Like the rest of the notebook, the A300-02C's keyboard is finish is glossy. It looks good but the keys are a little slippery. The keyboard is pretty good. The base flexes a bit but the long key travel makes this less of an issue. Key clicks are loud, but touch typists should be quite happy with the keyboard. On the right side of the keyboard you find dedicated Home, PgDn, PgUp, and End buttons. This keyboard takes very little getting used to (unlike the vile, tortuous keyboard on my Acer 6920). Above the keyboard and centered between sharp looking Harmon/Kardon speakers are media control buttons (exactly where they belong - Acer I am talking to you).
Toshiba's touchpads often need a bit of twiddling to get them setup the way I like them (fast with a light touch). The A300-02C arrived and was perfect right out of the box. Unlike in past years, Toshiba has elected to keep the touchpad simple and uncluttered with chotchkas - a smart choice. Buttons are firm and rattle free but they make a strange bubble-wrap popping sound. It may get annoying if absolute silence is something you value but you can always enable tapping on the pad. There is no Apple-like two finger tapping or multitouch. The top of the pad glows white while the notebook is on.
Turn the A300-02C on and go watch a movie. It does not come ready to boot out of the box instead running through a Norton Ghost like setup routine. I timed this at 45 minutes. Checking performance monitor, the A300-02C uses about 1.09 GB of RAM after startup. That's a lot.
The installation is relatively clear of junk. Toshiba's utilities are present, but in some cases they are redundant with Windows offering the same functionality. There is no point having two programs that do the same thing running in memory - a good example being the Wi-Fi configuration.
A novelty is the Toshiba face recognition feature. A cynic might say that this is just a cheap way to add biometric authentication to a notebook without the added cost of a fingerprint reader. After all, even the most basic notebooks have an integrated webcam these days. I was not able to get this working but there are many reports of people using this successfully.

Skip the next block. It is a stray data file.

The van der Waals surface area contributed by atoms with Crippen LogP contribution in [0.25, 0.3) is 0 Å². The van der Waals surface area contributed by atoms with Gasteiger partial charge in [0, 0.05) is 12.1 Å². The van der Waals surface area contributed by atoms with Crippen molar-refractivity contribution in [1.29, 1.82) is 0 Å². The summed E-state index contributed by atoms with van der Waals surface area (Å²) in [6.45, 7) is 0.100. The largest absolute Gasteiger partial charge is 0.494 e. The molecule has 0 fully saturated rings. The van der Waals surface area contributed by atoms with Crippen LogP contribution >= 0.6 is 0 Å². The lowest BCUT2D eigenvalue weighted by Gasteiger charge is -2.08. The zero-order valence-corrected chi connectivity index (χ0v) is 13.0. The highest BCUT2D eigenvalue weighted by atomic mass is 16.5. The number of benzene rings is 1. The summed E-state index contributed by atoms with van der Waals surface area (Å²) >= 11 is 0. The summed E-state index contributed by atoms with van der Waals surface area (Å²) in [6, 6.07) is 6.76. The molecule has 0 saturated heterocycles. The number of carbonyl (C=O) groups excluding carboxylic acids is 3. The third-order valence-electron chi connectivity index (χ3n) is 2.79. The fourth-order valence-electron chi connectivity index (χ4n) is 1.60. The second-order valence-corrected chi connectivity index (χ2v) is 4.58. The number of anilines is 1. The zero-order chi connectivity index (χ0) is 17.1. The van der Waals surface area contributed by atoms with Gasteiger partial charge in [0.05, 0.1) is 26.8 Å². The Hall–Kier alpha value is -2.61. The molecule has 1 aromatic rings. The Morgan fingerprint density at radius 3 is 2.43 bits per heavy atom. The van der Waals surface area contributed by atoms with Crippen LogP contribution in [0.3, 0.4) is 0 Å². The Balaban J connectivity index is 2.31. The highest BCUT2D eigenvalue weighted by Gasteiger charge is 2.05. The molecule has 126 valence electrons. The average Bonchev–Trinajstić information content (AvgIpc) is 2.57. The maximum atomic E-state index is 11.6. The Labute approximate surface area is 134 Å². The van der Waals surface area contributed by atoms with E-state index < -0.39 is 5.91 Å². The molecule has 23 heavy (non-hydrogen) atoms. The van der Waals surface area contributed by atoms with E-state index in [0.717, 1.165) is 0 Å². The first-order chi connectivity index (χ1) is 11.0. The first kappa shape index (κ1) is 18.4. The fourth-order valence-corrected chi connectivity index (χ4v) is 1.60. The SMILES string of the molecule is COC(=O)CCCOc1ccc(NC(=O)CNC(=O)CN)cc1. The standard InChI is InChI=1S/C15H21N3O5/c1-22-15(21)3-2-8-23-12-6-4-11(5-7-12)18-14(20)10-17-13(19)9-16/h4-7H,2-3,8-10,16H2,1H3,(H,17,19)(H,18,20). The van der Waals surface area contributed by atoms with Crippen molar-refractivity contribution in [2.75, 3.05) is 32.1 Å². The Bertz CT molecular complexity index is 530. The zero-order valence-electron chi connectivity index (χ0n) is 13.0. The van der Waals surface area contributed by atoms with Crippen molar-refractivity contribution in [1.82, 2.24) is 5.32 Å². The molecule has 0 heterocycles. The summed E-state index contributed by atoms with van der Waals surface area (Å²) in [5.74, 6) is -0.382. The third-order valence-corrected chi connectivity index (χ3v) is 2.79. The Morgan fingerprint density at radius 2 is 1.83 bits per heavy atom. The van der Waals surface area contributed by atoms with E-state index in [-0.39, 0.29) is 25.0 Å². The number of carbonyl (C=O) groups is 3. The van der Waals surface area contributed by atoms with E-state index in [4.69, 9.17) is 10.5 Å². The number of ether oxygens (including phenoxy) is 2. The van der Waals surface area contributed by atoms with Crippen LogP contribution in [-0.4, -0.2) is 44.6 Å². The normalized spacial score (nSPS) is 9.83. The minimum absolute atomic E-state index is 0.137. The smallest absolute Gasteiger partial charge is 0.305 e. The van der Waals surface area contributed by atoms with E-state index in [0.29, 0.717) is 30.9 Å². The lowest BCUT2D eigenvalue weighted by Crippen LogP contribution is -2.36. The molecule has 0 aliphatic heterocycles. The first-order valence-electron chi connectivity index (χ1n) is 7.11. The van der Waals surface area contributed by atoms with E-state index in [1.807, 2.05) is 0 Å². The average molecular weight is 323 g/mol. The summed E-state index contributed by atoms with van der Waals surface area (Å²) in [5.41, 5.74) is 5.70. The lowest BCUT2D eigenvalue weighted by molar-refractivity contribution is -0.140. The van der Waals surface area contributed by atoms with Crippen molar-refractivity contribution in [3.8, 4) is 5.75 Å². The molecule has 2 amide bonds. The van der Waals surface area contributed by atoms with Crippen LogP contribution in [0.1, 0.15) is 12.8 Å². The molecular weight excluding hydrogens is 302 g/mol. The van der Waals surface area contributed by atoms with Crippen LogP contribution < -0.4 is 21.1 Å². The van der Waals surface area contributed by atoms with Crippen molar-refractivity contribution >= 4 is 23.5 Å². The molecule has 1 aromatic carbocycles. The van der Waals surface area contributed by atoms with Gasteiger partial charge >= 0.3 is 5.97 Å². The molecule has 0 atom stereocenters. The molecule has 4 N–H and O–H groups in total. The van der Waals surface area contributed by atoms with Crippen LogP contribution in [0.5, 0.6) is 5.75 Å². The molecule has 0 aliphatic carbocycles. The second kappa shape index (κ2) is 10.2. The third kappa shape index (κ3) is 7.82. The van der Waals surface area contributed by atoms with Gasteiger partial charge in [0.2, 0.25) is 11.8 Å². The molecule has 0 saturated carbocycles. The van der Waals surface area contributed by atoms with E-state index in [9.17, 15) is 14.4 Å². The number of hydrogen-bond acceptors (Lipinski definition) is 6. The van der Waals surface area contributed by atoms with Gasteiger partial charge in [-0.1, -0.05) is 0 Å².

Toshiba also includes a voice recognition and command utility and it works incredibly well. This is a very good accessibility feature. You launch programs, perform tasks and navigate the web. It does a good job of isolating out background noise, but watch out if you have a talkative 5 year old in the room because the results can be pretty funny (or scary if you are working on anything important).
A Norton 360 three month trial is included too. This is a pretty resource intensive antivirus solution - I prefer the Windows firewall, defender, malicious code updates and a freebee like Avira. Norton is so 1980s (trust me I was there).
Lack of an included Vista disc is a disappointment. This notebook is not a $399 door crasher and Gateway provides a disc with less expensive models. Also, unlike Acer which has an obvious restore disc set maker that they bang you over the head with the A300-02C only has a desktop shortcut.
Catalyst Control Center was not present. This is AMD/ATI's excellent software suite that enables access to the RADEON HD's features. Such an omission warranted a correction so I installed the latest ATI driver suite - 8.8.
more than 100 focused websites providing quick access to a deep store of
news, advice and analysis about the technologies, products and processes crucial
to the jobs of IT pros.
All Rights Reserved, Copyright 2000 - 2013, TechTarget | Read our Privacy Statement